BTW, what is culture to you? Different people define that differently. Professional sports? Modern music and touring acts (rock, hip-hop, etc.)? Classical music? Theater and opera? Book stores and coffee shops? Clubs and restaurants? Swanky sophistication? New architecture? Old architecture? History? Museums? Celebrities?... The list goes on. So what exactly is culture to you? That will make a difference as to which city is right for you. Pittsburgh, Miami, and Houston all have culture, but they're very different kinds.

Also key is what kind of climate do you like? There are vast differences in weather between say, Buffalo NY and Houston TX. That can play a huge role in one's happiness. Personally, I can't live in most of the cities mentioned here because I hate the cold. I even struggle with winters (and late fall / early spring) in the DC area!

$50,000 salary =
- Chicago $60,111
- Philadelphia $64,278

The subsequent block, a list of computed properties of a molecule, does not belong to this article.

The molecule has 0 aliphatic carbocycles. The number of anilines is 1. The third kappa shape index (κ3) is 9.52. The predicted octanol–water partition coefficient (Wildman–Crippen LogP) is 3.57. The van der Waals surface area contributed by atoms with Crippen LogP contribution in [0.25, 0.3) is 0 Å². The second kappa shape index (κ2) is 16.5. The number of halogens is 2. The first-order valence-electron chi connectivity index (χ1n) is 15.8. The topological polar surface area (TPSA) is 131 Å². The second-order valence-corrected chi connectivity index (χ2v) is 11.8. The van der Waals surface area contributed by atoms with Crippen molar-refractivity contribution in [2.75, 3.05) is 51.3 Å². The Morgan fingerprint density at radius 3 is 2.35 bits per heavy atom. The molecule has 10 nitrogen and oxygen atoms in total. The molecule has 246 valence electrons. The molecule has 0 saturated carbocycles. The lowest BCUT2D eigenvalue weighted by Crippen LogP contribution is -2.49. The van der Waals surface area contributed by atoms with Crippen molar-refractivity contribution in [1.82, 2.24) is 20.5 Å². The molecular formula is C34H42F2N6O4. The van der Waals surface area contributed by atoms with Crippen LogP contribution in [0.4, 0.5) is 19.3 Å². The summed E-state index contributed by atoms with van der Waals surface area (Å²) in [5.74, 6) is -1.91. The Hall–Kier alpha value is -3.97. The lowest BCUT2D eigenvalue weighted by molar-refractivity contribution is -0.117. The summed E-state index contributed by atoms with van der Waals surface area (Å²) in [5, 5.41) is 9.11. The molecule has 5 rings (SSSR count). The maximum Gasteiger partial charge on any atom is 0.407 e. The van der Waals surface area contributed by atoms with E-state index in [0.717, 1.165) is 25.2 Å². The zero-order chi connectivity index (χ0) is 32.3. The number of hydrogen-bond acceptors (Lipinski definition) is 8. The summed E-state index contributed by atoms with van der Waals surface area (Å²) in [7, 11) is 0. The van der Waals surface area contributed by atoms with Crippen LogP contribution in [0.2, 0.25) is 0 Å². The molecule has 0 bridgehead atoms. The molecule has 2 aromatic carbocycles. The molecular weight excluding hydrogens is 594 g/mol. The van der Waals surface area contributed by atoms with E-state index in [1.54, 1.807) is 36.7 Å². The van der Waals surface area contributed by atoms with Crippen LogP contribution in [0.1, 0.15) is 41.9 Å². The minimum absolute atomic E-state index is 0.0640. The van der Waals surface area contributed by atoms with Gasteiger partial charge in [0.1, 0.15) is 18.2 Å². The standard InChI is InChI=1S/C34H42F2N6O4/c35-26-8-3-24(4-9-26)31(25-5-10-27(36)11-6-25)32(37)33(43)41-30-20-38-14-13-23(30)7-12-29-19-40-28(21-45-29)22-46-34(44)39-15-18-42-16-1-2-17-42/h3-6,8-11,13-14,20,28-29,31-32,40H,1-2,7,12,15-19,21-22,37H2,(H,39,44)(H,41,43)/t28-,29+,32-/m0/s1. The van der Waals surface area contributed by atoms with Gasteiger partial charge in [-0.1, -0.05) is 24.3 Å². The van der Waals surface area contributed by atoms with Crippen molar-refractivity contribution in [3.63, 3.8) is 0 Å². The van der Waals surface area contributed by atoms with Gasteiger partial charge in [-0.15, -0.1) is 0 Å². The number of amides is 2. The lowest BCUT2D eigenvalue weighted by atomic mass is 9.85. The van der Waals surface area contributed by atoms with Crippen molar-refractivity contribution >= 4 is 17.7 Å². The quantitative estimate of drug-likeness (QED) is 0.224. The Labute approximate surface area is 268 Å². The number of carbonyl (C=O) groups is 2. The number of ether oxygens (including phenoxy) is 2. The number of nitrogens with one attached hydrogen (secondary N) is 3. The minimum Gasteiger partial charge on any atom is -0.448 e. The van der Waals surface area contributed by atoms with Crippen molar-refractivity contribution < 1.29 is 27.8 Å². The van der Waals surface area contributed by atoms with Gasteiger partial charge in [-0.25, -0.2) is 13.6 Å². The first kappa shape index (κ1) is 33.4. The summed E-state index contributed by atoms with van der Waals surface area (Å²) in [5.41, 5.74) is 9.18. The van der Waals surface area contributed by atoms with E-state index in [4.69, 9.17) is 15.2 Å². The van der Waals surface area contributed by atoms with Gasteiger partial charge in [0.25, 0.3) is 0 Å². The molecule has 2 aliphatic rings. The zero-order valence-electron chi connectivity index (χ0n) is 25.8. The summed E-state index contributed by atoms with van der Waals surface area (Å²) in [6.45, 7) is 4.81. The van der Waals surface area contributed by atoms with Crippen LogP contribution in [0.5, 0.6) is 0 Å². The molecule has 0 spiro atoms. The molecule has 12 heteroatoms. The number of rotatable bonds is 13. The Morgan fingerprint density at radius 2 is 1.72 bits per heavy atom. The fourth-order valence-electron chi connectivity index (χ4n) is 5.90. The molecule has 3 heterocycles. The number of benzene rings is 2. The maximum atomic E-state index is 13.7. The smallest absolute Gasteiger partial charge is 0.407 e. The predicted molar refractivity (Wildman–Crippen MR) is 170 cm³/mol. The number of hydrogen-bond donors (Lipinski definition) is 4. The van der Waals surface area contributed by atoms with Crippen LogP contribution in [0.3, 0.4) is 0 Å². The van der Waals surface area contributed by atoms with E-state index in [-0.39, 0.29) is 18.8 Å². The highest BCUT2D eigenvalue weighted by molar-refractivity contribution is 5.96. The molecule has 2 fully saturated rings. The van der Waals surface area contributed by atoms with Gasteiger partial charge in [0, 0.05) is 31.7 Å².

- Pittsburgh $46, 493
- Baltimore $60, 518
- Cleveland $51,117
- Dallas $46,138
- Houston $46,443

A couple more that were mentioned:
Austin / Round Rock (they didn't have Austin listed?) $46,595
Buffalo $48,373
Omaha $44,664
Milwaukee $52,591
Minneapolis $55,741
St. Louis $45,782
Denver $51,829
Tampa $47,052
Richmond $53,861
Lincoln $47,408
Boise $48,475
Kansas City $49,593
Columbus $47,103
Detroit $52,134

Here's the calculator I used: Cost of living: Compare prices in two cities - CNNMoney.com
There are others out there and who really knows about their accuracy but they should give a pretty good relative idea. I've found that I agree with the relative COL for most of the cities that I know that I looked up
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Old 08-11-2010, 05:38 AM
 
Location: The City
22,331 posts, read 32,161,575 times
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^^ This is a fair point

To that end end though for larger cities (meaning downtowns) Chicago and philly would still be less costly when compared to NYC, Boston, DC, or SF etc.
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Old 08-11-2010, 07:42 AM